DUBAI/WELLINGTON (Reuters) - Qatar Airways would consider cancelling flights to Auckland if New Zealand follows the United States in banning laptops and other large electronic devices on Middle East flights, its chief executive said on Monday.
New Zealand is considering additional security checks on flights from some countries in the Middle East after similar measures were introduced last month by the United States, Britain and Australia.
“Well we will have to then measure if it’s really worth us still flying to New Zealand or not,” Qatar Airways CEO Akbar al-Baker told reporters in Dubai.
Middle Eastern carriers have seen demand on U.S. routes drop after attempts by President Donald Trump’s administration to restrict travel from some Muslim countries.
Qatar Airways says the decline is manageable, though Emirates said this month it would cut flights on five U.S. destinations from May.
New Zealand Prime Minister Bill English said the aviation agency would make a decision on whether to restrict large electronic items independently of the government.
“A number of our security partners put those arrangements in place. With this particular proposition there’s a balance between inconvenience for passengers, many of whom live off their laptop, on the one hand, but, on the other hand, it’s making sure that the flying is safe,” English told reporters in Wellington.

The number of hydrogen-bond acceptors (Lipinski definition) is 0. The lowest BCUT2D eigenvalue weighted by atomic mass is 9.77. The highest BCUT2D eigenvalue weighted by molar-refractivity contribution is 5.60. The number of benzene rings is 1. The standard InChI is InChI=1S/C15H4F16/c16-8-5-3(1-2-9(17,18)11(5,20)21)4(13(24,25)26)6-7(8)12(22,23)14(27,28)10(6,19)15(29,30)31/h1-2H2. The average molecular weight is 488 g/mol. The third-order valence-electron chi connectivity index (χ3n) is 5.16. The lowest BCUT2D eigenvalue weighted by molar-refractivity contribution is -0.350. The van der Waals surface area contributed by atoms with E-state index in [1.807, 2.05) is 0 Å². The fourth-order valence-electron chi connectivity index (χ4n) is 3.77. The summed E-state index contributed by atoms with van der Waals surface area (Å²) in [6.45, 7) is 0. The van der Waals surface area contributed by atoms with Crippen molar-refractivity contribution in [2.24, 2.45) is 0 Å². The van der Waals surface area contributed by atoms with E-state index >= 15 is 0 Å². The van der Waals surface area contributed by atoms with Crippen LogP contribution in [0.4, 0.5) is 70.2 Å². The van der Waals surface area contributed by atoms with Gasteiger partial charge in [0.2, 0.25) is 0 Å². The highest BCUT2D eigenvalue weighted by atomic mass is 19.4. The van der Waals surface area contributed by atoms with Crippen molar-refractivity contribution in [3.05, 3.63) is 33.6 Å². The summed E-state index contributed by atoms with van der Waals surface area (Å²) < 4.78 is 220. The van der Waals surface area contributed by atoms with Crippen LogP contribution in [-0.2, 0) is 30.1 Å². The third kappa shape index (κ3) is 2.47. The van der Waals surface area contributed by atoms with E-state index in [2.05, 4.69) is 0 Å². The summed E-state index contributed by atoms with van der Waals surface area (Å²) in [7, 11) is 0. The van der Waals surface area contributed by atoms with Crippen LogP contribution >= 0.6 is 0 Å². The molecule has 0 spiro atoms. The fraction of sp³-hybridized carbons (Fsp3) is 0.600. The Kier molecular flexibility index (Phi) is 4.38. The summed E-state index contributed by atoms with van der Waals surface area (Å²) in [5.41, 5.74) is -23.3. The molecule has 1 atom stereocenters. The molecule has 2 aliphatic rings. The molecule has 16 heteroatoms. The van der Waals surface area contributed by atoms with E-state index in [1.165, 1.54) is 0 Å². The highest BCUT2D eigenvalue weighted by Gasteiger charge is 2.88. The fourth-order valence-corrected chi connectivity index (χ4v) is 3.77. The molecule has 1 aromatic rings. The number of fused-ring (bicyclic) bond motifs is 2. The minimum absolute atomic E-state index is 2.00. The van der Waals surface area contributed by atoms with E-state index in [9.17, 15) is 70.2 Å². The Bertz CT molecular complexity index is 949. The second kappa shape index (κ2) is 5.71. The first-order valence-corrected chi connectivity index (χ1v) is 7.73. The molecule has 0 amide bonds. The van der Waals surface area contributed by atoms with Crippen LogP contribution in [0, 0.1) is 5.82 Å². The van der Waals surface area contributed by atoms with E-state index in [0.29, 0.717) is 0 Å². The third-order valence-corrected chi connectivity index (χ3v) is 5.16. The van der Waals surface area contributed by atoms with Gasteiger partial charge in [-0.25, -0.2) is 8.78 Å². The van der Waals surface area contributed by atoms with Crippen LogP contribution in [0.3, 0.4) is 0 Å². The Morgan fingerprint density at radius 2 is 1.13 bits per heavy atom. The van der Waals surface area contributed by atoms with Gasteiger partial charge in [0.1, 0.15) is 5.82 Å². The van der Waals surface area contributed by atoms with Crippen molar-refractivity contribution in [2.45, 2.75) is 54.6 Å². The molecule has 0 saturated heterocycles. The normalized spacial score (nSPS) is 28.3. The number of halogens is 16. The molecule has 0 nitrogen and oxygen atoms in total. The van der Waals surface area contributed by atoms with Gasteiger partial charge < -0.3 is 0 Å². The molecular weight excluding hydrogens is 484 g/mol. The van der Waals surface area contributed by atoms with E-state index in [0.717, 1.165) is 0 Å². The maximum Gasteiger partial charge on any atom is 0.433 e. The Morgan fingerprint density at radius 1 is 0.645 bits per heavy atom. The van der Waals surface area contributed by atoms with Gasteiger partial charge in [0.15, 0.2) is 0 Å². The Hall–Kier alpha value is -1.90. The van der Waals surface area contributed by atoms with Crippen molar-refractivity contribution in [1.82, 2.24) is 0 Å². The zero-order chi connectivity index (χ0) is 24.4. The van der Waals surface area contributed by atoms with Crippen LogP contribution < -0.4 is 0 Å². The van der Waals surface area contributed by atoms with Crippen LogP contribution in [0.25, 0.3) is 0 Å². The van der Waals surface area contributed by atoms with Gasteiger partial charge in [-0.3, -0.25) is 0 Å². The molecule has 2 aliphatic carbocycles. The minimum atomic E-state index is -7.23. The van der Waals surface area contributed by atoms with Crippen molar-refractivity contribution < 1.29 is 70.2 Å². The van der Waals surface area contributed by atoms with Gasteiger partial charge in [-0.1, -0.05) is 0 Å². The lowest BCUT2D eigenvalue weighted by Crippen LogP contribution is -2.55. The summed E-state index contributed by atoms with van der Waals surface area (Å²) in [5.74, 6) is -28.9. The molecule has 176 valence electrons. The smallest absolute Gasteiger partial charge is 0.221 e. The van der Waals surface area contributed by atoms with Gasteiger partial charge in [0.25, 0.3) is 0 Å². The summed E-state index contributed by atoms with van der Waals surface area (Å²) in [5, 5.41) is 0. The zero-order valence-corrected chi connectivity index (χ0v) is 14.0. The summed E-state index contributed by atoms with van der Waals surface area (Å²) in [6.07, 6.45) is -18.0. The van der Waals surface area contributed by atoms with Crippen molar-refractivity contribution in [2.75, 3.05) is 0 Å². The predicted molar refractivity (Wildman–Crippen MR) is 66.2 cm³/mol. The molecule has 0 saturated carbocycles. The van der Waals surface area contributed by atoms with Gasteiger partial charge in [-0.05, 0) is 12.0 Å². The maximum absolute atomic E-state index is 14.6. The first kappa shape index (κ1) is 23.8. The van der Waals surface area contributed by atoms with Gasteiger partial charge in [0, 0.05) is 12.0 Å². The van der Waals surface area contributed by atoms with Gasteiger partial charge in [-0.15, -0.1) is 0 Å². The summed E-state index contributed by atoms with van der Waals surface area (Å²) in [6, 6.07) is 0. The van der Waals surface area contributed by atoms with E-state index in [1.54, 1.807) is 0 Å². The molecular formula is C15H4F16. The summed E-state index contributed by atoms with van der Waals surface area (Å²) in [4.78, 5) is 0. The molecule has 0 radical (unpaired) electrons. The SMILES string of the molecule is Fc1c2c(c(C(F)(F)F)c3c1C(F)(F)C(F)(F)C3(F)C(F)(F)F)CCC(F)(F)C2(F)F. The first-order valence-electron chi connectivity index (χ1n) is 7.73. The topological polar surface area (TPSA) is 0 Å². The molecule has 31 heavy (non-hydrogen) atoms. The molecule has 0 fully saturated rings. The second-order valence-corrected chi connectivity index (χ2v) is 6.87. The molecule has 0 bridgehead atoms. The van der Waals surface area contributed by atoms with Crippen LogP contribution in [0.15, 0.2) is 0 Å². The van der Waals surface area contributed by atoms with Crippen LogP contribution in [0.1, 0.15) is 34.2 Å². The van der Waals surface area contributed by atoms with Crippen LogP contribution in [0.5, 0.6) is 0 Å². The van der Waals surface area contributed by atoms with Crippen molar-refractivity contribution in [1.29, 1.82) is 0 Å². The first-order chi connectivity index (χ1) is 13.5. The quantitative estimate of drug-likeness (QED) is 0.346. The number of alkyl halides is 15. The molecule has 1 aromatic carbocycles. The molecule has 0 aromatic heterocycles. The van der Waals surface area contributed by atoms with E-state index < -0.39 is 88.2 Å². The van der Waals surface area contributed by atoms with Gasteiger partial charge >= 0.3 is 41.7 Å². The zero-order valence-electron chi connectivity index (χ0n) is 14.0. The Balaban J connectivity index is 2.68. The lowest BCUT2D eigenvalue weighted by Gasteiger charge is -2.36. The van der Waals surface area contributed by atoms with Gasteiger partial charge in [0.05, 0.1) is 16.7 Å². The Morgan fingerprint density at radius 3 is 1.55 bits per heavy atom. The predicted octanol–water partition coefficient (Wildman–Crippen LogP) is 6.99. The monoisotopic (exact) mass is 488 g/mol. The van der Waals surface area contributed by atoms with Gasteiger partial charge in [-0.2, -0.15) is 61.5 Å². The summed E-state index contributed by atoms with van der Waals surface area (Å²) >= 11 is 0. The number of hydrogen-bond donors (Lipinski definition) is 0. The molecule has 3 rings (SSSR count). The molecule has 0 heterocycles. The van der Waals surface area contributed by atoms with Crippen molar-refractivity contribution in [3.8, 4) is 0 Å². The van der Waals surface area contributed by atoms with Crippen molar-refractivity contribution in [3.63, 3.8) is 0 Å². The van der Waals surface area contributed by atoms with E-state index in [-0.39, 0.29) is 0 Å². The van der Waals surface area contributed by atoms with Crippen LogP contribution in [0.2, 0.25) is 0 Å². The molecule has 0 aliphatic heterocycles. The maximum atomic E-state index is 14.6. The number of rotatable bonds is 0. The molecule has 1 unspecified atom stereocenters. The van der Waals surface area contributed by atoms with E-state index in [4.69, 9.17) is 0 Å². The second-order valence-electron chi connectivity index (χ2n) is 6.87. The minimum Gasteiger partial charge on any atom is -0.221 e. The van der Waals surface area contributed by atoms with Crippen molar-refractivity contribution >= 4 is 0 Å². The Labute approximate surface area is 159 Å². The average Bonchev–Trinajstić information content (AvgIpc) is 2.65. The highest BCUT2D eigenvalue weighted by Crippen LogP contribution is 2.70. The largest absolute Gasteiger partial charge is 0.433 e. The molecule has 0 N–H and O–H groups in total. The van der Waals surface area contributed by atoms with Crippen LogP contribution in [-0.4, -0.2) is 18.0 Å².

Transport Minister Simon Bridges told Reuters in an interview in Dubai on Sunday that the Civil Aviation Authority was “assessing the evidence to determine what is appropriate”.
Qatar Airways launched it only New Zealand service in February with direct flights to Auckland from Doha, one of the world’s longest commercially operated scheduled routes.
“It’s performing good but you know if we are imposed with bans which would affect our traffic then we will have to reconsider,” al-Baker said. “It is a very expensive route for us to operate.”
The United Arab Emirates is the only other Middle Eastern country with direct air links to New Zealand, operated by Emirates from Dubai.
The CAA said in a statement that it was routinely monitoring security screening in international airports and that there was no specific timeframe for when a decision would be made.
Reporting by Alexander Cornwell in DUBAI and Charlotte Greenfield in WELLINGTON; Editing by Muralikumar Anantharaman and Robin Pomeroy